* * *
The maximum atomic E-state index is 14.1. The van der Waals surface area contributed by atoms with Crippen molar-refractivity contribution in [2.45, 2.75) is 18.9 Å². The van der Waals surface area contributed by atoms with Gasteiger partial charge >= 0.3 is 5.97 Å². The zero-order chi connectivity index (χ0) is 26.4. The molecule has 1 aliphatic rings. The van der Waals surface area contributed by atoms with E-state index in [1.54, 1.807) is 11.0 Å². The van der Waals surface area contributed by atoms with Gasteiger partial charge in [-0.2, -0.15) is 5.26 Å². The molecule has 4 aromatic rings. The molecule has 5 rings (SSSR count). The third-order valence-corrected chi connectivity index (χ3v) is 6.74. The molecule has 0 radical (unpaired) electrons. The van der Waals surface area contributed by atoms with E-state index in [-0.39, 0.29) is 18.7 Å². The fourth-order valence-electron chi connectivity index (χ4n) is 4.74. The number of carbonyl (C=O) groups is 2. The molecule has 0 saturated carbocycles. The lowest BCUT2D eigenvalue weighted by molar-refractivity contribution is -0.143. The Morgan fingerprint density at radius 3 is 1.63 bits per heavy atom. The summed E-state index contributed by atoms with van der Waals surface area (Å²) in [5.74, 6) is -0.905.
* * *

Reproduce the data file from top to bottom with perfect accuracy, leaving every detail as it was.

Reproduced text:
The maximum atomic E-state index is 14.1. The van der Waals surface area contributed by atoms with Crippen molar-refractivity contribution in [2.45, 2.75) is 18.9 Å². The van der Waals surface area contributed by atoms with Gasteiger partial charge >= 0.3 is 5.97 Å². The zero-order chi connectivity index (χ0) is 26.4. The molecule has 1 aliphatic rings. The van der Waals surface area contributed by atoms with E-state index in [1.54, 1.807) is 11.0 Å². The van der Waals surface area contributed by atoms with Gasteiger partial charge in [-0.2, -0.15) is 5.26 Å². The molecule has 4 aromatic rings. The molecule has 5 rings (SSSR count). The third-order valence-corrected chi connectivity index (χ3v) is 6.74. The molecule has 0 radical (unpaired) electrons. The van der Waals surface area contributed by atoms with E-state index in [-0.39, 0.29) is 18.7 Å². The fourth-order valence-electron chi connectivity index (χ4n) is 4.74. The number of carbonyl (C=O) groups is 2. The molecule has 0 saturated carbocycles. The lowest BCUT2D eigenvalue weighted by molar-refractivity contribution is -0.143. The Morgan fingerprint density at radius 3 is 1.63 bits per heavy atom. The summed E-state index contributed by atoms with van der Waals surface area (Å²) in [5.74, 6) is -0.905.